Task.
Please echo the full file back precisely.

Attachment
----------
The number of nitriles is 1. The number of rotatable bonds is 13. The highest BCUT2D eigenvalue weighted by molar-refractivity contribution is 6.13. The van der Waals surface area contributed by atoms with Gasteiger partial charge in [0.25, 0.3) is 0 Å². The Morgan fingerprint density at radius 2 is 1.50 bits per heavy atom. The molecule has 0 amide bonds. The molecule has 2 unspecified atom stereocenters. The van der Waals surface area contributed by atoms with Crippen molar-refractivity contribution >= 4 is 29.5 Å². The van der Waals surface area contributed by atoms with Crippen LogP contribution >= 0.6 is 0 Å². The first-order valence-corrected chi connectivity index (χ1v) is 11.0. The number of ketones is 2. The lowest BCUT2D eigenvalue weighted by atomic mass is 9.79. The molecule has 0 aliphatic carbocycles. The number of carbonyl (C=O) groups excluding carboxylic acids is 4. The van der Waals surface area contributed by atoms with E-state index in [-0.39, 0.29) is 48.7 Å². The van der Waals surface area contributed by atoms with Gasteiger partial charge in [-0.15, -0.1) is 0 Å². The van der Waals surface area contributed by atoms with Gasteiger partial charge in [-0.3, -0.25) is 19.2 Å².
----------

The number of nitriles is 1. The number of rotatable bonds is 13. The highest BCUT2D eigenvalue weighted by molar-refractivity contribution is 6.13. The van der Waals surface area contributed by atoms with Gasteiger partial charge in [0.25, 0.3) is 0 Å². The Morgan fingerprint density at radius 2 is 1.50 bits per heavy atom. The molecule has 0 amide bonds. The molecule has 2 unspecified atom stereocenters. The van der Waals surface area contributed by atoms with Crippen molar-refractivity contribution >= 4 is 29.5 Å². The van der Waals surface area contributed by atoms with Crippen LogP contribution >= 0.6 is 0 Å². The first-order valence-corrected chi connectivity index (χ1v) is 11.0. The number of ketones is 2. The lowest BCUT2D eigenvalue weighted by atomic mass is 9.79. The molecule has 0 aliphatic carbocycles. The number of carbonyl (C=O) groups excluding carboxylic acids is 4. The van der Waals surface area contributed by atoms with E-state index in [-0.39, 0.29) is 48.7 Å². The van der Waals surface area contributed by atoms with Gasteiger partial charge in [-0.15, -0.1) is 0 Å². The van der Waals surface area contributed by atoms with Gasteiger partial charge in [-0.3, -0.25) is 19.2 Å².